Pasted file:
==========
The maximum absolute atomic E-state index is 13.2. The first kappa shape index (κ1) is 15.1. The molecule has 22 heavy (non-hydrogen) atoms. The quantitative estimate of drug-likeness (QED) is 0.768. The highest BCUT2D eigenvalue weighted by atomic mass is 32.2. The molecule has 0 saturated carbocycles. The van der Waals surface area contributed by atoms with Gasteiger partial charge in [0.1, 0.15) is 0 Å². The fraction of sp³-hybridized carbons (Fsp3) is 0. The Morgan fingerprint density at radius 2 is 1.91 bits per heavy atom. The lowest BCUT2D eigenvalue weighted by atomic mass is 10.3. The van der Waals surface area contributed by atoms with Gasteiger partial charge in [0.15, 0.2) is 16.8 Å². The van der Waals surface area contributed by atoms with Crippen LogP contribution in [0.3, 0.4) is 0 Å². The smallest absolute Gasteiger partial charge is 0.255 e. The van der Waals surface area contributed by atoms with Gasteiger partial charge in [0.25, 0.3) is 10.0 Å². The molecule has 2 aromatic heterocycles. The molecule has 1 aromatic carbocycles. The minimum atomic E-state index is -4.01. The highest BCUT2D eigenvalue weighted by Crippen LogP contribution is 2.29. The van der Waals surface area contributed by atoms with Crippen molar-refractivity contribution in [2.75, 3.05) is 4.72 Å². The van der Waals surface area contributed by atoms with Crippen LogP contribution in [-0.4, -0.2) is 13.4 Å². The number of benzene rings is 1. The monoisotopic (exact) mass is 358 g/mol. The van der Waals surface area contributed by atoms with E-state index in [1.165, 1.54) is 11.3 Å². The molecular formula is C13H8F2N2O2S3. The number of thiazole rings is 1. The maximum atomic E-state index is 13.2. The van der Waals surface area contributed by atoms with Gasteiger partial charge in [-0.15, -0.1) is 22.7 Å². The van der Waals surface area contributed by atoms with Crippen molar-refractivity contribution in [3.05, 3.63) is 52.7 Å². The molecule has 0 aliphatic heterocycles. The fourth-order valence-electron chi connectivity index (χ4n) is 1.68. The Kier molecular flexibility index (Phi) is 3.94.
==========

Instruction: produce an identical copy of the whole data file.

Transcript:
The maximum absolute atomic E-state index is 13.2. The first kappa shape index (κ1) is 15.1. The molecule has 22 heavy (non-hydrogen) atoms. The quantitative estimate of drug-likeness (QED) is 0.768. The highest BCUT2D eigenvalue weighted by atomic mass is 32.2. The molecule has 0 saturated carbocycles. The van der Waals surface area contributed by atoms with Gasteiger partial charge in [0.1, 0.15) is 0 Å². The fraction of sp³-hybridized carbons (Fsp3) is 0. The Morgan fingerprint density at radius 2 is 1.91 bits per heavy atom. The lowest BCUT2D eigenvalue weighted by atomic mass is 10.3. The van der Waals surface area contributed by atoms with Gasteiger partial charge in [0.15, 0.2) is 16.8 Å². The van der Waals surface area contributed by atoms with Crippen LogP contribution in [0.3, 0.4) is 0 Å². The smallest absolute Gasteiger partial charge is 0.255 e. The van der Waals surface area contributed by atoms with Gasteiger partial charge in [0.25, 0.3) is 10.0 Å². The molecule has 2 aromatic heterocycles. The molecule has 1 aromatic carbocycles. The minimum atomic E-state index is -4.01. The highest BCUT2D eigenvalue weighted by Crippen LogP contribution is 2.29. The van der Waals surface area contributed by atoms with Crippen molar-refractivity contribution in [2.75, 3.05) is 4.72 Å². The van der Waals surface area contributed by atoms with Crippen LogP contribution in [-0.4, -0.2) is 13.4 Å². The number of benzene rings is 1. The monoisotopic (exact) mass is 358 g/mol. The van der Waals surface area contributed by atoms with E-state index in [1.165, 1.54) is 11.3 Å². The molecular formula is C13H8F2N2O2S3. The number of thiazole rings is 1. The maximum atomic E-state index is 13.2. The van der Waals surface area contributed by atoms with Gasteiger partial charge in [-0.15, -0.1) is 22.7 Å². The van der Waals surface area contributed by atoms with Crippen molar-refractivity contribution in [3.05, 3.63) is 52.7 Å². The molecule has 0 aliphatic heterocycles. The fourth-order valence-electron chi connectivity index (χ4n) is 1.68. The Kier molecular flexibility index (Phi) is 3.94.